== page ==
"I think it's kind of humiliating to the province of P.E.I. because poor Mr. Chretien came down here to meet people and to do a nice thing," said Robert Godfrui.

"The poor guy steps out of his car and he got a pie right in the face."

Opposition leader Stockwell Day raised concerns about Chretien's safety.

"I'm somewhat disturbed that the security would allow someone to get that close," he said.

"I don't really see the humour in (pie throwing). I have a sense of humour . . . But I can't say that I'm amused by that and I hope he's all right."

The incident is the latest in a string of security breaches involving the prime minister.

In November 1995, a man armed with a knife broke into the prime minister's residence at 24 Sussex Drive. He confronted Chretien's wife, Aline, and she bolted, locking herself and her husband in a bedroom.

It took seven minutes for the RCMP to respond. Then-solicitor-general Herb Gray described the security breach as "shocking and dismaying."

In March 1996, a drunken man jumped the fence to the grounds of 24 Sussex Drive and was arrested walking toward the prime minister's house.

On Feb. 15, 1996, during a Flag Day celebration in Hull, Que., a shouting protester came face-to-face with Chretien before the prime minister grabbed him by the neck and briefly throttled him.

Staff Sgt. Andre Guertin, an RCMP spokesman, said the force does its best to "strike the right balance between establishing fair security measures and also providing reasonable access for Canadians to their prime minister.

"This incident is truly regrettable, it should never have occurred," he said. "We are taking this matter extremely seriously. We have initiated a complete review of the incident."

FBI plan to release 'Carnivore' e-mail documents draws fire

A civil liberties group objects to how the FBI plans to release to the public some of the 3,000 pages of documents describing its "Carnivore" e-mail surveillance system.

The group says the schedule laid out by the government is too open-ended.

The Justice Department told a federal judge August 16 that the FBI had located 3,000 pages in response to a Freedom of Information request and lawsuit by the group, the Electronic Privacy Information Center, which asked for every document the FBI has describing the computerized system that has raised an uproar among civil libertarians and in Congress.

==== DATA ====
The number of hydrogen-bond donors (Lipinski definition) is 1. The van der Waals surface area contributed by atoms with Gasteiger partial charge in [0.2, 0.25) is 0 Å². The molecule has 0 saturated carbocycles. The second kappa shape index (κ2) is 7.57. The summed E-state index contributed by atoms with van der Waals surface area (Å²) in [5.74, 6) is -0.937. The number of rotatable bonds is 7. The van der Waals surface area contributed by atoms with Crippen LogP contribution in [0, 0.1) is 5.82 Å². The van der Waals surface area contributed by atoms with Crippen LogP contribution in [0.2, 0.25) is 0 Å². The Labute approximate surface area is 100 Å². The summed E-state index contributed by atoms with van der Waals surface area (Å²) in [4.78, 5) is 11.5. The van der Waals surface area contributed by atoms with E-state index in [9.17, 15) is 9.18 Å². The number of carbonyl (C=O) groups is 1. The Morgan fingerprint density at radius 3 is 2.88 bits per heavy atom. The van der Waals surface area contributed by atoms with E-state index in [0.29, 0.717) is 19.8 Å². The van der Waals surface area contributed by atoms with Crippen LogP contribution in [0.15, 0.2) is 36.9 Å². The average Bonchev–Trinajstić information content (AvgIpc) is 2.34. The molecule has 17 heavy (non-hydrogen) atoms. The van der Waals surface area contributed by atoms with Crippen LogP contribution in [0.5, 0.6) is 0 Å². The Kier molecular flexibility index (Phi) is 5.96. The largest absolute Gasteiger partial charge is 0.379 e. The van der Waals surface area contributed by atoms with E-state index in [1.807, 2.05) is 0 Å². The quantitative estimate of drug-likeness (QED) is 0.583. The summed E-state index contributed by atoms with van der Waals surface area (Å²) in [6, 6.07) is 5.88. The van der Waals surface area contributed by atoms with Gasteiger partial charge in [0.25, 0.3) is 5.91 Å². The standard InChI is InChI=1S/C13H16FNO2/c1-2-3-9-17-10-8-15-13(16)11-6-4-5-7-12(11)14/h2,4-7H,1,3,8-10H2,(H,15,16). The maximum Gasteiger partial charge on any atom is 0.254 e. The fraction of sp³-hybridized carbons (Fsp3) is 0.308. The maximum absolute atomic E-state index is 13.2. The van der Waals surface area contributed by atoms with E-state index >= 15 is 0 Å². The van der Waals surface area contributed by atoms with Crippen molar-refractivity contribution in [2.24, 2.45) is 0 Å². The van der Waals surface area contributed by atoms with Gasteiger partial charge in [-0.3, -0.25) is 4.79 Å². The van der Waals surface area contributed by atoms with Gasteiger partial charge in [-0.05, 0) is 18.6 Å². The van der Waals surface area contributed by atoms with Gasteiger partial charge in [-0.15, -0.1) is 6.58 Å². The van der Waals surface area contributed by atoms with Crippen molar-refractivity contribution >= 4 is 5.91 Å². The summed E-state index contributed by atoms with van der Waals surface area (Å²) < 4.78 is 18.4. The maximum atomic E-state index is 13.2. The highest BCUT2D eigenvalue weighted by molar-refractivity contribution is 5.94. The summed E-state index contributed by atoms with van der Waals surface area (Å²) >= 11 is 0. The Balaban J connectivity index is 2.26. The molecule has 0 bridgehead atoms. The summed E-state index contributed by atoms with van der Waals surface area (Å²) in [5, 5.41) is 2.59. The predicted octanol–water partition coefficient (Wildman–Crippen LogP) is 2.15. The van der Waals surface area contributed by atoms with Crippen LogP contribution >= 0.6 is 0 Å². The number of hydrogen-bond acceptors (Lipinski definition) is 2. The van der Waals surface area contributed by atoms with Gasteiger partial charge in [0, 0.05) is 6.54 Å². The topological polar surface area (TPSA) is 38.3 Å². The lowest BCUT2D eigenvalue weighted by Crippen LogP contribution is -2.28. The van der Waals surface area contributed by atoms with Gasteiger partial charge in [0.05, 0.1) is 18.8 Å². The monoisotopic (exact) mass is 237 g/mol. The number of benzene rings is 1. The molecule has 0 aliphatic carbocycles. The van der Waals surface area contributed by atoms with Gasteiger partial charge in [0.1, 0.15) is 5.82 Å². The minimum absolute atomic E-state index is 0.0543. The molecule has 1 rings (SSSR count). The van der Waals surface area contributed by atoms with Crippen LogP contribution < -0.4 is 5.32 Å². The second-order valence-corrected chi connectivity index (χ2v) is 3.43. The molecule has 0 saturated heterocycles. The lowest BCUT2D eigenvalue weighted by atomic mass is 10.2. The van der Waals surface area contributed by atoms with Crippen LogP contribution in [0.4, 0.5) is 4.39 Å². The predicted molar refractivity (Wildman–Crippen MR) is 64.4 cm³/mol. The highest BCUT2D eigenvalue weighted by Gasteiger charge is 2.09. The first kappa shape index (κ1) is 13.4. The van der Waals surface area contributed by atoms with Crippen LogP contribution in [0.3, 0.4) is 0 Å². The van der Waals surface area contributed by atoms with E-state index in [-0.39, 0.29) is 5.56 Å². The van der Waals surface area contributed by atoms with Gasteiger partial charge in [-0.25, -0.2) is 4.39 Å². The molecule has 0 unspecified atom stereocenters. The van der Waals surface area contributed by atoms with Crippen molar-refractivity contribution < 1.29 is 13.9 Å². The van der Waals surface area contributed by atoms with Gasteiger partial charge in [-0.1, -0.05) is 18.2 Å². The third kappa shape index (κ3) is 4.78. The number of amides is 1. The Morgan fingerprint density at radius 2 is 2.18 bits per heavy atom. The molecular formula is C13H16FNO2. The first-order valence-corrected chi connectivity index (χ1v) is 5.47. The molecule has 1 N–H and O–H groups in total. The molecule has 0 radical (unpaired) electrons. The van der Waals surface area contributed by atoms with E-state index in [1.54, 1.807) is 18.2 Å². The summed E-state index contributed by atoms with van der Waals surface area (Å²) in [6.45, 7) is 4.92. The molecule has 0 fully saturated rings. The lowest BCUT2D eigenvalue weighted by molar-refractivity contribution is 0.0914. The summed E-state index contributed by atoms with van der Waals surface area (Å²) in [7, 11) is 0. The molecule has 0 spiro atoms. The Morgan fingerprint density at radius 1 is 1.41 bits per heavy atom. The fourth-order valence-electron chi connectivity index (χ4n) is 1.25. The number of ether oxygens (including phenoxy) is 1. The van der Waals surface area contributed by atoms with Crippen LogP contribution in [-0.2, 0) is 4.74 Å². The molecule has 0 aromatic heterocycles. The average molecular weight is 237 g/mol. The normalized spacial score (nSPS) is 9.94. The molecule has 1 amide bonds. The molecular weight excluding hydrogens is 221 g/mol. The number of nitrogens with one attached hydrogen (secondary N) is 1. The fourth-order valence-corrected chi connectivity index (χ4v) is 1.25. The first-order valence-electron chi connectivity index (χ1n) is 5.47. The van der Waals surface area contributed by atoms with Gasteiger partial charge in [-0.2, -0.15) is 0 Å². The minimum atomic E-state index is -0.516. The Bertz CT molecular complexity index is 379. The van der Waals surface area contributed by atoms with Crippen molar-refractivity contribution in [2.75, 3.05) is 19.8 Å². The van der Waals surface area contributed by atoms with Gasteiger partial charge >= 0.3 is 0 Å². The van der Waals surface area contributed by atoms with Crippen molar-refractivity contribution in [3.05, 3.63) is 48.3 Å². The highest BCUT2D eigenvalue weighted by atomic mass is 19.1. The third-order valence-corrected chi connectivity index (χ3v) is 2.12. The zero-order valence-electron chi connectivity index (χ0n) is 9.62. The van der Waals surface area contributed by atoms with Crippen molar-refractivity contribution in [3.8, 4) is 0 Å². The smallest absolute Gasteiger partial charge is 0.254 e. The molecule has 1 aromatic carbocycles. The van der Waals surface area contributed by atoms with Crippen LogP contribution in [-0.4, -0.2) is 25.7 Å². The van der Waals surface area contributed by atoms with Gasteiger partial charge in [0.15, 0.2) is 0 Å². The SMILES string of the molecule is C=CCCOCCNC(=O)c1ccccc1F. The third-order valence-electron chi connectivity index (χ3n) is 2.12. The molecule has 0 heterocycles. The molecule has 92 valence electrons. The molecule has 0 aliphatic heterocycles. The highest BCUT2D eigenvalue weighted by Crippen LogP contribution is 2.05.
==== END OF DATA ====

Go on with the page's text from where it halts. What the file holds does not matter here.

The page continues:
The government said the FBI could release the first batch of documents in about 45 days. Additional releases should follow every 45 days until all the pages have been evaluated for release. But the Justice Department and the FBI gave no commitment to either process or to release any specific number of pages in each interval.

"The proposed schedule is far too open-ended," complained David Sobel, general counsel of the group. "With no clear commitment to evaluate a specific number of pages in each interval, this process could stretch on for many months or even years."

The department told U.S. District Judge James Robertson in a written status report that the government has begun reviewing the pages to see if any should be withheld as classified information.

Next, a large number of the pages would have to be reviewed by private companies that supplied them under contract to see if they objected, the government added. The companies can prevent release of their trade secrets.

In response to protests over Carnivore, Attorney General Janet Reno has promised that it will be reviewed by an external team assembled by a major university and by an internal team, which hopes to report to her by December 1.

The Carnivore system has software that scans and captures "packets," the standard unit of Internet traffic, as they travel through an Internet service provider's network. The FBI installs a Carnivore unit at a provider's network station and configures it to capture only e-mail to or from someone under investigation.

FBI officials say court orders limit which e-mails they can see.

But privacy advocates say only the FBI knows what Carnivore can do, and Internet providers are not allowed access to the system. They ask why the FBI retains remote control of Carnivore equipment and doesn't just give it to Internet providers so they can comply with court orders.

Sobel said he would likely seek modifications in the government's plan from the court.